This article originally appeared on VICE UK
"Nicolas Cage to star as Nicolas Cage in film about Nicolas Cage" is a headline that, on the one hand, seems too good to be true. It's also a headline that makes perfect sense: Cage has spent an entire career blurring the line between his on and off-screen personas. It's only natural that they'd eventually become one and the same.
Cage has become something of a cult figure in recent years, a strange cross-breed of man, myth and meme. His greatest hits are all well-known – the eyes, the bear suit, the bees – and, make no mistake, they are all comedy gold. Exactly why you think they're funny, though, depends on how much credit you're willing to give the man himself.
Much like Danny Dyer – who, depending on your point of view, is either a gormless buffoon or one of the great comics working in showbiz today – the misadventures of Cage have been enjoyed with varying degrees of irony. And as with Dyer, the standard position is to put him down as someone to be laughed at rather than with: a grade-A crackpot whose lack of self-awareness is its own punchline.
In fairness, the idea hasn't come from nowhere. In 2019 alone, Cage has purchased a pyramid tomb for his dead self and given an interview detailing his real-life quest for the Holy Grail (his conclusion: "What is the Grail but Earth itself?"). In the recent past, he has stayed overnight in Dracula’s castle ("to channel the energy") and acquired – before returning to its rightful owner – a stolen Mongolian dinosaur skull.
And then, of course, there are the films, which for a good decade or so have tended to be absurd, abundant and in many cases near-enough unwatchable. There have been five this year alone: four bypassed cinemas altogether; two do not have Wikipedia entries; one stars Cage as a jaguar hunter on a cargo ship carrying a haul of deadly Amazonian animals to the US, but also a political assassin who escapes custody and releases the captive animals, throwing the ship into chaos and leaving Cage to deliver vigilante justice. This is by no means atypical of a late-era Cage plotline.
The good ones – like Mandy, in which he plays a lumberjack exacting vengeance on a Satanist biker gang – tend to be good precisely because of their commitment to operatic outlandishness and the deadly-serious dedication of their star man. It’s a go-for-broke policy that leaves the bad ones (which tend to have titles like Kill Chain and Vengeance: A Love Story) looking very bad indeed. "I never disrobe before a gunfight," he says in Drive Angry, shortly before killing a small army of henchmen in a motel room, all the while glugging bourbon from the bottle and enjoying unbroken intercourse with a cocktail waitress.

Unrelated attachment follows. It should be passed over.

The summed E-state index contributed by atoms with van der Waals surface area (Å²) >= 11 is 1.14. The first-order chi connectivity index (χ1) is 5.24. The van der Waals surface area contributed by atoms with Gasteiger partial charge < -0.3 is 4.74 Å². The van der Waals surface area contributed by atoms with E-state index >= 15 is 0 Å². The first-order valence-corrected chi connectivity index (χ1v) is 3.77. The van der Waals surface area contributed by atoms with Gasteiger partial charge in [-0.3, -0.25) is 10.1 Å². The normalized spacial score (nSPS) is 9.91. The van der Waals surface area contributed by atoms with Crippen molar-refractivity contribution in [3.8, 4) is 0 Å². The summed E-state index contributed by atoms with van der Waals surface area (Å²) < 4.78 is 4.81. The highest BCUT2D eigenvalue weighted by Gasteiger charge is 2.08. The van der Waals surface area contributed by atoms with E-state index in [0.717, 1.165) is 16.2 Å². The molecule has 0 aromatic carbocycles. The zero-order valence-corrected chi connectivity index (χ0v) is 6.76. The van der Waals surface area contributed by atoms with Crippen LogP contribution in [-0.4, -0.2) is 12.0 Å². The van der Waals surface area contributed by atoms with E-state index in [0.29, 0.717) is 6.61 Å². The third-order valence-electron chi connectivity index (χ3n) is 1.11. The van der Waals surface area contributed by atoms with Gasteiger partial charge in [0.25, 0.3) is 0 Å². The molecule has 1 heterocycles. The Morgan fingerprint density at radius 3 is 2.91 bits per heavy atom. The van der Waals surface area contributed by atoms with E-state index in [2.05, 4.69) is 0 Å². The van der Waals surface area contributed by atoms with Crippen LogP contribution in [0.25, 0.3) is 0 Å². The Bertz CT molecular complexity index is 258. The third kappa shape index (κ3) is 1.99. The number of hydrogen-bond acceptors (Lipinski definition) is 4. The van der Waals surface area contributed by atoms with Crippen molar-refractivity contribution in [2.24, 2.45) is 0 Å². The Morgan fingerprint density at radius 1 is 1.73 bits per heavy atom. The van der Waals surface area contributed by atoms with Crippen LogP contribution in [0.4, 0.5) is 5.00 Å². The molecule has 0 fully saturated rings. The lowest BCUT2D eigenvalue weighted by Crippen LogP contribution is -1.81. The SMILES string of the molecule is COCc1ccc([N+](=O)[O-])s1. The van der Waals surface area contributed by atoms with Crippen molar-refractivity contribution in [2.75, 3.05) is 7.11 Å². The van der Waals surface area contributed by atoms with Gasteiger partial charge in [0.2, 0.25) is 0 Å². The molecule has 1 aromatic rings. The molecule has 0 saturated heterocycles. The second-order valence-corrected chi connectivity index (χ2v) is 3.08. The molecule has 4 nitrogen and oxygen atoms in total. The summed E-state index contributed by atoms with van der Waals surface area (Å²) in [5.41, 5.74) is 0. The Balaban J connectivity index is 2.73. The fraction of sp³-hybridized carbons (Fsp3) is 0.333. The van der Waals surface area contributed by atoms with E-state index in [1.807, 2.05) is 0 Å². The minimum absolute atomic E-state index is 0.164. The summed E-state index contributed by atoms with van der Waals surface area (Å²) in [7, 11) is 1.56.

At a glance, these look a lot like the career choices of a man whose connection to public opinion was severed long ago. But dig a little deeper and there have always been clues that Cage has been more in touch with the meta than you might think. This is, after all, an actor who appeared in a film about an unhinged Elvis Presley fanatic (Wild at Heart) while married to the King's daughter. And who starred in Adaptation as both the movie's (real-life) screenwriter and his (fictional) twin brother, the first of whom is working on a pretentious, irritatingly self-referential screenplay in which he is the lead character.
Adaptation was written by Charlie Kaufman and directed by Spike Jonze, the pairing that three years earlier teamed up to make the ultimate meta-movie, Being John Malkovich, with its famously oddball star merrily muddling the distinction between reputation and reality. It's fair to assume that Cage's new film – titled The Unbearable Weight of Massive Talent – will see its star similarly in on the joke.
The irony is that it's exactly this sort of merging of life and art that gets actors a reputation for being self-important pillocks, and most of the time for good reason: Daniel Day-Lewis lived in a mock 17th-century village without electricity or running water while making The Crucible. Shia LeBeouf pulled out his own tooth to feel like a WWII soldier in Fury. Cage, though, is part of a grand tradition of performers who do the same thing for the opposite reason: to have a laugh – partly at their own expense, partly at ours.
He is not the first performer to realise that some of the funnest acting is barely even acting at all. Comedians from Larry David to Miranda Hart have struck gold by playing embellished versions of themselves, many of them spinning the idea into self-aware sitcoms. Bill Murray, who became famous due to his dryly funny behaviour on screen, is now just as renowned for his antics off it, which are rumoured to include a regular routine of approaching strangers in the street and handing them a printed business card reading: "No one will ever believe you." There's an entire website documenting his surprise cameos in the everyday lives of normal people, which may or may not all be true – the whole point is to print the legend.
Joaquin Phoenix set aside a year of his life to film a documentary about his transition from screen actor to hip-hop artist, with accompanying news reports and talkshow appearances. It was all glorious nonsense – and by all accounts the real-life Phoenix is as down-to-earth a Hollywood superstar as you'll find – but it all created a sense of mystique around the actor, and his intense devotion to his craft, that could well pay off in the upcoming awards season.
Cage's own persona-forging may not have resulted in the cool of Murray or the kudos of Phoenix, but don't be fooled into thinking he doesn't know exactly what he's doing. After all, if he didn't, this would just be the behaviour of a grade-A crackpot.